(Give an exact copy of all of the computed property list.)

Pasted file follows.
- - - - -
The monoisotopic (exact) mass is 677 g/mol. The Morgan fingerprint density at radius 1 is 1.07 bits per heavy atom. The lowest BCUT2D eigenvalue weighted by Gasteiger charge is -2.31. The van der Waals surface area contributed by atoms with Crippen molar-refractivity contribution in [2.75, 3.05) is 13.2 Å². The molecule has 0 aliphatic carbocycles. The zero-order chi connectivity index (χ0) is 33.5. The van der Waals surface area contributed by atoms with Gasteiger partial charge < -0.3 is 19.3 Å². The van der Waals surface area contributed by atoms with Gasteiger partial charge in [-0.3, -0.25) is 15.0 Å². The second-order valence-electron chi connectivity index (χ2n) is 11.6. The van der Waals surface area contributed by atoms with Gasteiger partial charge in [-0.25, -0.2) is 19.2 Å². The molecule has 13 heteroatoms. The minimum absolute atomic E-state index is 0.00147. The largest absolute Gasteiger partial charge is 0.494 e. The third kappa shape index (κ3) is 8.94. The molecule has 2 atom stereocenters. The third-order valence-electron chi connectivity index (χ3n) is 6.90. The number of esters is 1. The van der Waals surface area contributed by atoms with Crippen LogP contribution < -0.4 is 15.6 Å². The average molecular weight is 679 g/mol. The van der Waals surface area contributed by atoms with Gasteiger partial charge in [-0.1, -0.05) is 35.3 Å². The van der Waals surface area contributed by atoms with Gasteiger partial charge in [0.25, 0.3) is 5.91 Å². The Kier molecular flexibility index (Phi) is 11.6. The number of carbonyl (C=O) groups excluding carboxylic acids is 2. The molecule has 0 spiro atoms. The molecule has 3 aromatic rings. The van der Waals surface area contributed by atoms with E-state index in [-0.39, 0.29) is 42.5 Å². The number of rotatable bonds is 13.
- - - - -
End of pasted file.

The monoisotopic (exact) mass is 677 g/mol. The Morgan fingerprint density at radius 1 is 1.07 bits per heavy atom. The lowest BCUT2D eigenvalue weighted by Gasteiger charge is -2.31. The van der Waals surface area contributed by atoms with Crippen molar-refractivity contribution in [2.75, 3.05) is 13.2 Å². The molecule has 0 aliphatic carbocycles. The zero-order chi connectivity index (χ0) is 33.5. The van der Waals surface area contributed by atoms with Gasteiger partial charge < -0.3 is 19.3 Å². The van der Waals surface area contributed by atoms with Gasteiger partial charge in [-0.3, -0.25) is 15.0 Å². The second-order valence-electron chi connectivity index (χ2n) is 11.6. The van der Waals surface area contributed by atoms with Gasteiger partial charge in [-0.25, -0.2) is 19.2 Å². The molecule has 13 heteroatoms. The minimum absolute atomic E-state index is 0.00147. The largest absolute Gasteiger partial charge is 0.494 e. The third kappa shape index (κ3) is 8.94. The molecule has 2 atom stereocenters. The third-order valence-electron chi connectivity index (χ3n) is 6.90. The number of esters is 1. The van der Waals surface area contributed by atoms with Crippen LogP contribution < -0.4 is 15.6 Å². The average molecular weight is 679 g/mol. The van der Waals surface area contributed by atoms with Gasteiger partial charge in [-0.1, -0.05) is 35.3 Å². The van der Waals surface area contributed by atoms with Gasteiger partial charge in [0.25, 0.3) is 5.91 Å². The Kier molecular flexibility index (Phi) is 11.6. The number of carbonyl (C=O) groups excluding carboxylic acids is 2. The molecule has 0 spiro atoms. The molecule has 3 aromatic rings. The van der Waals surface area contributed by atoms with E-state index in [-0.39, 0.29) is 42.5 Å². The number of rotatable bonds is 13.